Intraductal papillary mucinous neoplasms (IPMNs) of the pancreas were first reported in 1982 by Ohashi et al.  and have been detected with increasing frequency as a result of the progression of diagnostic modalities. Recently, invasive ductal carcinoma of the pancreas concomitant with IPMNs has been the focus of attention , and ductal carcinoma of the pancreas in addition to IPMN has been reported to develop in 9.2% of patients with IPMNs . We herein report the case of a patient having multifocal ductal carcinomas concomitant with IPMNs which were detected by intraoperative pancreatic juice cytology and were treated by total pancreatectomy.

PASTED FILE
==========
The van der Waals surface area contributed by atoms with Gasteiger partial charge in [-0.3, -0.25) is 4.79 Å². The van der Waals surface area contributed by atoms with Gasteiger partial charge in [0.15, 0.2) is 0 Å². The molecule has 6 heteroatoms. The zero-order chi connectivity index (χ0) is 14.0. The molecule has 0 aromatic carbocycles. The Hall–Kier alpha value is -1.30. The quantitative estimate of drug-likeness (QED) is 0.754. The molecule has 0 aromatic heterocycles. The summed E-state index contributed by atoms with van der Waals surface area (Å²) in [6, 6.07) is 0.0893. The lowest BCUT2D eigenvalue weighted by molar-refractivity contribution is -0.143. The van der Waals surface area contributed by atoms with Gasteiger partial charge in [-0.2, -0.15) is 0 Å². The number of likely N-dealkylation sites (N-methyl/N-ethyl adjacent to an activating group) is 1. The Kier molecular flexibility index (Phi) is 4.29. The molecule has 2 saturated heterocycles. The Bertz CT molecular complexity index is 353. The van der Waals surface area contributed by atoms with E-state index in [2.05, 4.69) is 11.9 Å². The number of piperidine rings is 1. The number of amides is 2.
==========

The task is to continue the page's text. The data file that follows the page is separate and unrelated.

A 57-year-old man was admitted to our hospital in 2003 due to cystic lesions in the pancreas which had been detected by health screening ultrasonography. He had had a past history of diabetes mellitus but did not have a family history of malignancy. Laboratory tests including blood cell counts, blood chemistry and tumor markers, carcinogenic embryonic antigen (CEA) and carbohydrate antigen 19-9 (CA 19-9) were all within normal limits. Enhanced computed tomography (CT) showed a low density mass measuring 10 mm in the tail of the pancreas. Magnetic resonance cholangiopancreatography demonstrated two small cystic lesions, 10 mm in diameter in the pancreatic tail and 5 mm in the pancreatic head. Endoscopic retrograde cholangiopancreatography revealed a cystic dilatation of the branch duct measuring 10 mm in the tail of the pancreas without dilation of the main pancreatic duct. Cytologic examination of the pancreatic juice collected by the use of secretin (ChiRhoStimTM, ChiRhoClin, Inc., Burtonsville, MD, USA) during ERCP demonstrated no malignant cells (Class II). Based on these results, a diagnosis of multiple benign branch duct IPMNs was made, and follow-up observations were scheduled for every 6 months. In 2006, CT and MRI revealed that the size of the IPMN in th pancreatic tail had slightly increased to 15 mm in diameter; however, cytology of the pancreatic juice during ERCP showed no atypical cells (Class II) and, therefore, the patient continued to be followed up.